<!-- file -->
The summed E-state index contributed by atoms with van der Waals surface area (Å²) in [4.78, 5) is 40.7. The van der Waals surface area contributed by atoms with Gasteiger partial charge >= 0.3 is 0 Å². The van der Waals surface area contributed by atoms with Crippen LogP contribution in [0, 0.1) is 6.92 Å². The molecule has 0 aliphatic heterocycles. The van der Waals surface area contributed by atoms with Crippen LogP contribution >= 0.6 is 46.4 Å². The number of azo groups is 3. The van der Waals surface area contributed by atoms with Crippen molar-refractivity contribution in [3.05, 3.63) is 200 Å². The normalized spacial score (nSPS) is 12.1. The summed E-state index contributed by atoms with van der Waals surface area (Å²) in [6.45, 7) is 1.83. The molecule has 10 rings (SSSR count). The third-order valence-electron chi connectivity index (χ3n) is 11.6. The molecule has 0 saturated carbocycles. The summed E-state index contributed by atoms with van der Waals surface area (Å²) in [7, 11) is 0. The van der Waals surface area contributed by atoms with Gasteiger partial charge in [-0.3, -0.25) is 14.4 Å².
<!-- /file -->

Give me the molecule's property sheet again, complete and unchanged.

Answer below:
The summed E-state index contributed by atoms with van der Waals surface area (Å²) in [4.78, 5) is 40.7. The van der Waals surface area contributed by atoms with Gasteiger partial charge >= 0.3 is 0 Å². The van der Waals surface area contributed by atoms with Crippen LogP contribution in [0, 0.1) is 6.92 Å². The molecule has 0 aliphatic heterocycles. The van der Waals surface area contributed by atoms with Crippen LogP contribution >= 0.6 is 46.4 Å². The number of azo groups is 3. The van der Waals surface area contributed by atoms with Crippen molar-refractivity contribution in [3.05, 3.63) is 200 Å². The normalized spacial score (nSPS) is 12.1. The summed E-state index contributed by atoms with van der Waals surface area (Å²) in [6.45, 7) is 1.83. The molecule has 10 rings (SSSR count). The third-order valence-electron chi connectivity index (χ3n) is 11.6. The molecule has 0 saturated carbocycles. The summed E-state index contributed by atoms with van der Waals surface area (Å²) in [7, 11) is 0. The van der Waals surface area contributed by atoms with Gasteiger partial charge in [-0.3, -0.25) is 14.4 Å².